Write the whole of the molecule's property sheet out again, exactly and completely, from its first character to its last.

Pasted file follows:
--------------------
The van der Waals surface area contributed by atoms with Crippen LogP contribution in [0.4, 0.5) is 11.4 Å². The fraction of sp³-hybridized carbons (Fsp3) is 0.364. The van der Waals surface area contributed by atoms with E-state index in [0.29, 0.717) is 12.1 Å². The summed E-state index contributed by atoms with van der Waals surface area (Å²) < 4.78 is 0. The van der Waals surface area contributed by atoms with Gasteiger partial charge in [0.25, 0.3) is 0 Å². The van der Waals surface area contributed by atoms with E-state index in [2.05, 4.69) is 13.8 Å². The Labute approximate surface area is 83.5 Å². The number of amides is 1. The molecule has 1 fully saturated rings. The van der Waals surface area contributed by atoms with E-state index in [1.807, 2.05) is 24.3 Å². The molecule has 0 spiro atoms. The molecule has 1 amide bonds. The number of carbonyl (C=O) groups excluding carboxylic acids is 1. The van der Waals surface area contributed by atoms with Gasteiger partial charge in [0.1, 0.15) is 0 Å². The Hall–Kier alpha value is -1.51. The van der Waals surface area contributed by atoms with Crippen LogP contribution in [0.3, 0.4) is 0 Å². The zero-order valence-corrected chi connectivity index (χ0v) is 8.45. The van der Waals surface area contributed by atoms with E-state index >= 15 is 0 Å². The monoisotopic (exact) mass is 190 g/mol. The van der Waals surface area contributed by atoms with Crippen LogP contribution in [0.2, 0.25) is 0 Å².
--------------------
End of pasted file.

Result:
The van der Waals surface area contributed by atoms with Crippen LogP contribution in [0.4, 0.5) is 11.4 Å². The fraction of sp³-hybridized carbons (Fsp3) is 0.364. The van der Waals surface area contributed by atoms with E-state index in [0.29, 0.717) is 12.1 Å². The summed E-state index contributed by atoms with van der Waals surface area (Å²) < 4.78 is 0. The van der Waals surface area contributed by atoms with Gasteiger partial charge in [0.25, 0.3) is 0 Å². The van der Waals surface area contributed by atoms with E-state index in [2.05, 4.69) is 13.8 Å². The Labute approximate surface area is 83.5 Å². The number of amides is 1. The molecule has 1 fully saturated rings. The van der Waals surface area contributed by atoms with E-state index in [1.807, 2.05) is 24.3 Å². The molecule has 0 spiro atoms. The molecule has 1 amide bonds. The number of carbonyl (C=O) groups excluding carboxylic acids is 1. The van der Waals surface area contributed by atoms with Gasteiger partial charge in [0.1, 0.15) is 0 Å². The Hall–Kier alpha value is -1.51. The van der Waals surface area contributed by atoms with Crippen LogP contribution in [0.3, 0.4) is 0 Å². The zero-order valence-corrected chi connectivity index (χ0v) is 8.45. The van der Waals surface area contributed by atoms with E-state index >= 15 is 0 Å². The monoisotopic (exact) mass is 190 g/mol. The van der Waals surface area contributed by atoms with Crippen LogP contribution in [0.2, 0.25) is 0 Å².